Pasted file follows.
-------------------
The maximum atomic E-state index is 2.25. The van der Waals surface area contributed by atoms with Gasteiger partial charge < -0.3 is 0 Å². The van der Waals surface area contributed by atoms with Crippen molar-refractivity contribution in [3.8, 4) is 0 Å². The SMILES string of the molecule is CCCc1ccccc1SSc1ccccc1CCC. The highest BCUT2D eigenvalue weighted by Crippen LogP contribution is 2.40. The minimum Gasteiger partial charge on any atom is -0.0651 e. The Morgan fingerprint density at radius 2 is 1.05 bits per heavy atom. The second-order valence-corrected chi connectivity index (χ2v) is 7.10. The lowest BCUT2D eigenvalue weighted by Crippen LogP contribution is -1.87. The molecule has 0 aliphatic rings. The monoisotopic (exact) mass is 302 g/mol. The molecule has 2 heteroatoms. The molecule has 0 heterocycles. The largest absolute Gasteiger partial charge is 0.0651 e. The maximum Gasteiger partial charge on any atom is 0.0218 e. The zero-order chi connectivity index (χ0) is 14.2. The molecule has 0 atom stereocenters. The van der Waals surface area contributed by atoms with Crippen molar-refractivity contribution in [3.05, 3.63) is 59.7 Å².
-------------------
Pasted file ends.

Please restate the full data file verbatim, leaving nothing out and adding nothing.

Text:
The maximum atomic E-state index is 2.25. The van der Waals surface area contributed by atoms with Gasteiger partial charge < -0.3 is 0 Å². The van der Waals surface area contributed by atoms with Crippen molar-refractivity contribution in [3.8, 4) is 0 Å². The SMILES string of the molecule is CCCc1ccccc1SSc1ccccc1CCC. The highest BCUT2D eigenvalue weighted by Crippen LogP contribution is 2.40. The minimum Gasteiger partial charge on any atom is -0.0651 e. The Morgan fingerprint density at radius 2 is 1.05 bits per heavy atom. The second-order valence-corrected chi connectivity index (χ2v) is 7.10. The lowest BCUT2D eigenvalue weighted by Crippen LogP contribution is -1.87. The molecule has 0 aliphatic rings. The monoisotopic (exact) mass is 302 g/mol. The molecule has 2 heteroatoms. The molecule has 0 heterocycles. The largest absolute Gasteiger partial charge is 0.0651 e. The maximum Gasteiger partial charge on any atom is 0.0218 e. The zero-order chi connectivity index (χ0) is 14.2. The molecule has 0 atom stereocenters. The van der Waals surface area contributed by atoms with Crippen molar-refractivity contribution in [3.05, 3.63) is 59.7 Å².